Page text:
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Dean Young chats with The Rumpus
Only a little over two weeks after his heart transplant surgery, Dean Young joined The Rumpus Poetry Book Club to chat about his collection Fall Higher. The wide-ranging conversation covered everything from Young’s typewriter (a 1955 Remington Quiet-Riter: “Old as me but with a ribbon that’s easier to change.”), poem titles and health, to the similarities between two of his favorite poets, Dr. Seuss and Gerard Manley Hopkins: “One fish two fish red fish blue fish glory be for dappled things.”
The full transcript of the hour-long chat is available here, and even while exploring subjects where one might be surprised to find humor — the discussions of his recovery, “urgency and pressure” and self-deprecation in Young’s poems — humor remains the major thread.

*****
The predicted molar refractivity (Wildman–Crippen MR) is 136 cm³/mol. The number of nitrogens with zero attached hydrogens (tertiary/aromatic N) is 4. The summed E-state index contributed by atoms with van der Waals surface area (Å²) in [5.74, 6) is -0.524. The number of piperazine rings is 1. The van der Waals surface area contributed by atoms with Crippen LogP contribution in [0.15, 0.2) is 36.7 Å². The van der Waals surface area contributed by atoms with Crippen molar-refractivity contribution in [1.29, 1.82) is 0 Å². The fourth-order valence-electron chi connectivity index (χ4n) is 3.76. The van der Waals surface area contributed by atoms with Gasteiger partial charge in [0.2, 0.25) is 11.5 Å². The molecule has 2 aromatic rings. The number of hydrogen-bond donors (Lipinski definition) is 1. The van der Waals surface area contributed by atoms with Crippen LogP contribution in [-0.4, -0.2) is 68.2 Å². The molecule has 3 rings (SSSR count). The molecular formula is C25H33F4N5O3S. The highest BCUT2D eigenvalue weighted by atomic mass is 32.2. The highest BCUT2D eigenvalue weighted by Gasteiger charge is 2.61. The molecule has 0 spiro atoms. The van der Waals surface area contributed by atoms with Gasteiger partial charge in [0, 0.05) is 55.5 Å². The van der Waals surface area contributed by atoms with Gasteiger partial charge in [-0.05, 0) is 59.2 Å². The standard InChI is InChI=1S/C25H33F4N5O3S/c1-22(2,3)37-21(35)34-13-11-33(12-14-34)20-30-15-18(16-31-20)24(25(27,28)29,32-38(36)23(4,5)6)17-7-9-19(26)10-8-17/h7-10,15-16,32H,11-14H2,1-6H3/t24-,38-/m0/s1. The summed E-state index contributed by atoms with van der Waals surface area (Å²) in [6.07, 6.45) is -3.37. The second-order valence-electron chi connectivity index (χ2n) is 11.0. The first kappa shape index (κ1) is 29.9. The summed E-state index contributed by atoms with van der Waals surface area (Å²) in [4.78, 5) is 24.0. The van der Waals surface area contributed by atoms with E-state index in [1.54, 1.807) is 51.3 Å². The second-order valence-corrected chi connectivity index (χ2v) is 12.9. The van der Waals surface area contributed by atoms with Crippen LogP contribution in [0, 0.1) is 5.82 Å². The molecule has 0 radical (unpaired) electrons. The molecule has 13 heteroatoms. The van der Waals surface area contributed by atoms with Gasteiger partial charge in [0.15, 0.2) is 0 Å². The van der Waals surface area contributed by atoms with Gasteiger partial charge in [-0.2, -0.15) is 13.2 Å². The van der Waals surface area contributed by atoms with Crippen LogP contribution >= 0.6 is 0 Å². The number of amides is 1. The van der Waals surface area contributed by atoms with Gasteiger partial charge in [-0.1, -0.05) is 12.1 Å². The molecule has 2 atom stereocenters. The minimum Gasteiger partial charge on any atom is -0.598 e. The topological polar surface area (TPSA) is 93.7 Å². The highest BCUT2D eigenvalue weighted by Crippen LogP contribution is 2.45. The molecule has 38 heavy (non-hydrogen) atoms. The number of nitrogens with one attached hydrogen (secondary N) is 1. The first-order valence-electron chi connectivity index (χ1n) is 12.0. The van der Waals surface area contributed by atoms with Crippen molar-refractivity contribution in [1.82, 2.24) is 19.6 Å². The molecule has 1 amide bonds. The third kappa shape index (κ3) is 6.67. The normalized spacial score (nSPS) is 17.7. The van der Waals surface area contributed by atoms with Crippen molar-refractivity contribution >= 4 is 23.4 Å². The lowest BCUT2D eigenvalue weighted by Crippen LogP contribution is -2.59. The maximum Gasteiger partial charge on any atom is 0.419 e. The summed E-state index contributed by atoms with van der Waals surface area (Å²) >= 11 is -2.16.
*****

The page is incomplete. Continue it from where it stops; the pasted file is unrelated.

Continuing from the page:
Dean: I think there’s lots that can be similar about jokes and poems, it was Apolloniaire who put surprise as central to poetry and we can be surprised by many things, none more so than the truth.
Dean: I’m trying to get at something in my zigzag way and I never really know what people are going to think is funny. Once after a reading someone asked me why my poems were funny and I said because life is brief and full of suffering and the whole audience burst out laughing.
Brian S: Yeah, I’d have laughed.